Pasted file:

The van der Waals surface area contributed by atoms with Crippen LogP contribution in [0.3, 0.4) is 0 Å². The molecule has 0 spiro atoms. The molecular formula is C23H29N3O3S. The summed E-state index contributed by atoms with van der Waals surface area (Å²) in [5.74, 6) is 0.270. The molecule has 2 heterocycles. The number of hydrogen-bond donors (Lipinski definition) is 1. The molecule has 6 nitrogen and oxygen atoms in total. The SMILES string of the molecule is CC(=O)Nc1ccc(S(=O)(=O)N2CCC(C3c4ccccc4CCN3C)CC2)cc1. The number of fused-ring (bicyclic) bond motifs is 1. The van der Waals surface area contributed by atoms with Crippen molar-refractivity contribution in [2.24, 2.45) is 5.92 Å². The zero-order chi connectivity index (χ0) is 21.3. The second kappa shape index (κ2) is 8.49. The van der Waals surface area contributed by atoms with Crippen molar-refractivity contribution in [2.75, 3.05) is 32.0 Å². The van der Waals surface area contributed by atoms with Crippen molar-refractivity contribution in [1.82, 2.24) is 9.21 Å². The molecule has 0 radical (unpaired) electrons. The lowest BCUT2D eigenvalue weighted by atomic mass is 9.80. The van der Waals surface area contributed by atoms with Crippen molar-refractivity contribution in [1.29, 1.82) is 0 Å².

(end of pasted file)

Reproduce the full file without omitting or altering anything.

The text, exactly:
The van der Waals surface area contributed by atoms with Crippen LogP contribution in [0.3, 0.4) is 0 Å². The molecule has 0 spiro atoms. The molecular formula is C23H29N3O3S. The summed E-state index contributed by atoms with van der Waals surface area (Å²) in [5.74, 6) is 0.270. The molecule has 2 heterocycles. The number of hydrogen-bond donors (Lipinski definition) is 1. The molecule has 6 nitrogen and oxygen atoms in total. The SMILES string of the molecule is CC(=O)Nc1ccc(S(=O)(=O)N2CCC(C3c4ccccc4CCN3C)CC2)cc1. The number of fused-ring (bicyclic) bond motifs is 1. The van der Waals surface area contributed by atoms with Crippen molar-refractivity contribution in [2.24, 2.45) is 5.92 Å². The zero-order chi connectivity index (χ0) is 21.3. The second kappa shape index (κ2) is 8.49. The van der Waals surface area contributed by atoms with Crippen molar-refractivity contribution in [2.75, 3.05) is 32.0 Å². The van der Waals surface area contributed by atoms with Crippen molar-refractivity contribution in [1.82, 2.24) is 9.21 Å². The molecule has 0 radical (unpaired) electrons. The lowest BCUT2D eigenvalue weighted by atomic mass is 9.80. The van der Waals surface area contributed by atoms with Crippen molar-refractivity contribution in [1.29, 1.82) is 0 Å².